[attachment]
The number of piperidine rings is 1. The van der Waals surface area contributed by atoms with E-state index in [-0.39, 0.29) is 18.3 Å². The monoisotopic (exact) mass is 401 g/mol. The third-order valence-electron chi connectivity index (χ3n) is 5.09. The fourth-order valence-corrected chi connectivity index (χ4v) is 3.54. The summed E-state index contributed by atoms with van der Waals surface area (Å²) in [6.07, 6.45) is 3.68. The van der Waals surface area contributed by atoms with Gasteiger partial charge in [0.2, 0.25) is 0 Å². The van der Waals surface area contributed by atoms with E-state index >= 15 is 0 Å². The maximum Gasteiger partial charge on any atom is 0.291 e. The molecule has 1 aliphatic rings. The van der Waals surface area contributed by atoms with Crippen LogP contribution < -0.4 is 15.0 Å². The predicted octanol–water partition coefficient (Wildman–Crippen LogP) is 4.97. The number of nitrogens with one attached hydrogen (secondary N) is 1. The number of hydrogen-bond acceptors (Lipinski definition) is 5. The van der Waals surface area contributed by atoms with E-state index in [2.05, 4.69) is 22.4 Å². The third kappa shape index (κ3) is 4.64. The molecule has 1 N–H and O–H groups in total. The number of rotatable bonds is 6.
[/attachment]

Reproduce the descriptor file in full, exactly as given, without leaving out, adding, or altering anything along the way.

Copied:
The number of piperidine rings is 1. The van der Waals surface area contributed by atoms with E-state index in [-0.39, 0.29) is 18.3 Å². The monoisotopic (exact) mass is 401 g/mol. The third-order valence-electron chi connectivity index (χ3n) is 5.09. The fourth-order valence-corrected chi connectivity index (χ4v) is 3.54. The summed E-state index contributed by atoms with van der Waals surface area (Å²) in [6.07, 6.45) is 3.68. The van der Waals surface area contributed by atoms with Gasteiger partial charge in [0.2, 0.25) is 0 Å². The van der Waals surface area contributed by atoms with E-state index >= 15 is 0 Å². The maximum Gasteiger partial charge on any atom is 0.291 e. The molecule has 1 aliphatic rings. The van der Waals surface area contributed by atoms with Crippen LogP contribution < -0.4 is 15.0 Å². The predicted octanol–water partition coefficient (Wildman–Crippen LogP) is 4.97. The number of nitrogens with one attached hydrogen (secondary N) is 1. The number of hydrogen-bond acceptors (Lipinski definition) is 5. The van der Waals surface area contributed by atoms with E-state index in [2.05, 4.69) is 22.4 Å². The third kappa shape index (κ3) is 4.64. The molecule has 1 N–H and O–H groups in total. The number of rotatable bonds is 6.